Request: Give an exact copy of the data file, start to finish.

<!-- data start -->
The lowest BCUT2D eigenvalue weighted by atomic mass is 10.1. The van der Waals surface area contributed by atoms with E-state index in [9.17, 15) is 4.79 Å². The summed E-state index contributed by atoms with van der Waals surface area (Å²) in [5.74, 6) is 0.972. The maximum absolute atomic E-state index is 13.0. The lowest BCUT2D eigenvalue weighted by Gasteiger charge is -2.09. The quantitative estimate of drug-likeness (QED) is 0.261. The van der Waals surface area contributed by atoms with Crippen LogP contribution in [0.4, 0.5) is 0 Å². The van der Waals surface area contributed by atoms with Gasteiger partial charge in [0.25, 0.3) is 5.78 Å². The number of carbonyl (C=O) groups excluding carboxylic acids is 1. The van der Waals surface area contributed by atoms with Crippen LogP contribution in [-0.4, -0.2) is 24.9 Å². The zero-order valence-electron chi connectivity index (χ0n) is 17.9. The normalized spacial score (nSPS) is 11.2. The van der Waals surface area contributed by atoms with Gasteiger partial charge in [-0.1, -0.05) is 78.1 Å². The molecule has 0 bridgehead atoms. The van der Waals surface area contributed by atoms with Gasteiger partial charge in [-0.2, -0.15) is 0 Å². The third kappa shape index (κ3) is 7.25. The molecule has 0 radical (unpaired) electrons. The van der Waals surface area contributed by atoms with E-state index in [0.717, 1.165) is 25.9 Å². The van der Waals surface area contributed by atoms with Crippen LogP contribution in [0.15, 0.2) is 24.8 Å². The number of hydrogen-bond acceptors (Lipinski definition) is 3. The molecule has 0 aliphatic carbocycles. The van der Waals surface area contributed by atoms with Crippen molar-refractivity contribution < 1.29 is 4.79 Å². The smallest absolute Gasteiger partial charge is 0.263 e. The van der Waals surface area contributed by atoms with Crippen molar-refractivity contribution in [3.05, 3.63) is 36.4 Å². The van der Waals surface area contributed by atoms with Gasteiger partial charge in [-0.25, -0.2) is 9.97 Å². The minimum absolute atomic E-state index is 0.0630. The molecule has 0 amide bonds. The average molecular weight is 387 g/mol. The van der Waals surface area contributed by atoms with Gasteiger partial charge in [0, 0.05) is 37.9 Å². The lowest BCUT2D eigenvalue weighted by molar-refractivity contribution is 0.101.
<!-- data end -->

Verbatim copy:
The lowest BCUT2D eigenvalue weighted by atomic mass is 10.1. The van der Waals surface area contributed by atoms with E-state index in [9.17, 15) is 4.79 Å². The summed E-state index contributed by atoms with van der Waals surface area (Å²) in [5.74, 6) is 0.972. The maximum absolute atomic E-state index is 13.0. The lowest BCUT2D eigenvalue weighted by Gasteiger charge is -2.09. The quantitative estimate of drug-likeness (QED) is 0.261. The van der Waals surface area contributed by atoms with Crippen LogP contribution in [0.4, 0.5) is 0 Å². The van der Waals surface area contributed by atoms with Gasteiger partial charge in [0.25, 0.3) is 5.78 Å². The number of carbonyl (C=O) groups excluding carboxylic acids is 1. The van der Waals surface area contributed by atoms with Crippen LogP contribution in [-0.4, -0.2) is 24.9 Å². The zero-order valence-electron chi connectivity index (χ0n) is 17.9. The normalized spacial score (nSPS) is 11.2. The van der Waals surface area contributed by atoms with Gasteiger partial charge in [-0.1, -0.05) is 78.1 Å². The molecule has 0 bridgehead atoms. The van der Waals surface area contributed by atoms with Gasteiger partial charge in [-0.2, -0.15) is 0 Å². The third kappa shape index (κ3) is 7.25. The molecule has 0 radical (unpaired) electrons. The van der Waals surface area contributed by atoms with E-state index in [0.717, 1.165) is 25.9 Å². The van der Waals surface area contributed by atoms with Crippen LogP contribution in [0.15, 0.2) is 24.8 Å². The number of hydrogen-bond acceptors (Lipinski definition) is 3. The molecule has 0 aliphatic carbocycles. The van der Waals surface area contributed by atoms with Crippen molar-refractivity contribution < 1.29 is 4.79 Å². The smallest absolute Gasteiger partial charge is 0.263 e. The van der Waals surface area contributed by atoms with Crippen molar-refractivity contribution in [3.05, 3.63) is 36.4 Å². The van der Waals surface area contributed by atoms with Gasteiger partial charge in [-0.25, -0.2) is 9.97 Å². The minimum absolute atomic E-state index is 0.0630. The molecule has 0 amide bonds. The average molecular weight is 387 g/mol. The van der Waals surface area contributed by atoms with Gasteiger partial charge in [0, 0.05) is 37.9 Å². The lowest BCUT2D eigenvalue weighted by molar-refractivity contribution is 0.101.